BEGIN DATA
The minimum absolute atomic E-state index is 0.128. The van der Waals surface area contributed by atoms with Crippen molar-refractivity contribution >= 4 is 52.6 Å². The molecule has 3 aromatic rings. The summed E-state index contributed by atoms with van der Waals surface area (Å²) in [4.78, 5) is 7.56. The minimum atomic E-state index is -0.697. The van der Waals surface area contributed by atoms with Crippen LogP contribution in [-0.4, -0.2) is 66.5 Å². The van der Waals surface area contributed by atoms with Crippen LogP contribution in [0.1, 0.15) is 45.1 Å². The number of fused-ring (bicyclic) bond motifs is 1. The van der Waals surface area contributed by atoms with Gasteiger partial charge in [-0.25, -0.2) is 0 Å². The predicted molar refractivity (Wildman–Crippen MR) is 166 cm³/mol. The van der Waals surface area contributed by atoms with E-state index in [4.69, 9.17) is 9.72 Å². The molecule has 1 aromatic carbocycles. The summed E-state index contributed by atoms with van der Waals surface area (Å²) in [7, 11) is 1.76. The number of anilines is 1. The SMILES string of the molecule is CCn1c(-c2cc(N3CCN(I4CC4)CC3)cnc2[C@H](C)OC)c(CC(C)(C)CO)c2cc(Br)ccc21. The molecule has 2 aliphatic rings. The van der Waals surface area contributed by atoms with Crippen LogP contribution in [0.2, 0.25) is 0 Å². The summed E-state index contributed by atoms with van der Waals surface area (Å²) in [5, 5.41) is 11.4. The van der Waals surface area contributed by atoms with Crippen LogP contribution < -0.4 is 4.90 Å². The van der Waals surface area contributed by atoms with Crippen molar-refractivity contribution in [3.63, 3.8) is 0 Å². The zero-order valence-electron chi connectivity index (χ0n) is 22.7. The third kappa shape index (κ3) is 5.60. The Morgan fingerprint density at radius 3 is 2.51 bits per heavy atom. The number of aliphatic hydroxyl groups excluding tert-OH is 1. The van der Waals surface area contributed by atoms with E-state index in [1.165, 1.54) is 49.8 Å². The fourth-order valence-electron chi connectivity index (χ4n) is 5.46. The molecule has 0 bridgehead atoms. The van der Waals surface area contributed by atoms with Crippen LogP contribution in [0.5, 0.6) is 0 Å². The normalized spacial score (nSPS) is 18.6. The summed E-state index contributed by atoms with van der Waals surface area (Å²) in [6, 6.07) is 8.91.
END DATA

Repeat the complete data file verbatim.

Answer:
The minimum absolute atomic E-state index is 0.128. The van der Waals surface area contributed by atoms with Crippen molar-refractivity contribution >= 4 is 52.6 Å². The molecule has 3 aromatic rings. The summed E-state index contributed by atoms with van der Waals surface area (Å²) in [4.78, 5) is 7.56. The minimum atomic E-state index is -0.697. The van der Waals surface area contributed by atoms with Crippen LogP contribution in [-0.4, -0.2) is 66.5 Å². The van der Waals surface area contributed by atoms with Crippen LogP contribution in [0.1, 0.15) is 45.1 Å². The number of fused-ring (bicyclic) bond motifs is 1. The van der Waals surface area contributed by atoms with Gasteiger partial charge in [-0.25, -0.2) is 0 Å². The predicted molar refractivity (Wildman–Crippen MR) is 166 cm³/mol. The van der Waals surface area contributed by atoms with E-state index in [4.69, 9.17) is 9.72 Å². The molecule has 1 aromatic carbocycles. The summed E-state index contributed by atoms with van der Waals surface area (Å²) in [7, 11) is 1.76. The number of anilines is 1. The SMILES string of the molecule is CCn1c(-c2cc(N3CCN(I4CC4)CC3)cnc2[C@H](C)OC)c(CC(C)(C)CO)c2cc(Br)ccc21. The molecule has 2 aliphatic rings. The van der Waals surface area contributed by atoms with Crippen LogP contribution in [0.2, 0.25) is 0 Å². The summed E-state index contributed by atoms with van der Waals surface area (Å²) in [5, 5.41) is 11.4. The van der Waals surface area contributed by atoms with Crippen LogP contribution < -0.4 is 4.90 Å². The van der Waals surface area contributed by atoms with Crippen molar-refractivity contribution in [3.63, 3.8) is 0 Å². The zero-order valence-electron chi connectivity index (χ0n) is 22.7. The third kappa shape index (κ3) is 5.60. The Morgan fingerprint density at radius 3 is 2.51 bits per heavy atom. The number of aliphatic hydroxyl groups excluding tert-OH is 1. The van der Waals surface area contributed by atoms with E-state index in [1.165, 1.54) is 49.8 Å². The fourth-order valence-electron chi connectivity index (χ4n) is 5.46. The molecule has 0 bridgehead atoms. The van der Waals surface area contributed by atoms with Crippen LogP contribution in [0.5, 0.6) is 0 Å². The normalized spacial score (nSPS) is 18.6. The summed E-state index contributed by atoms with van der Waals surface area (Å²) in [6, 6.07) is 8.91.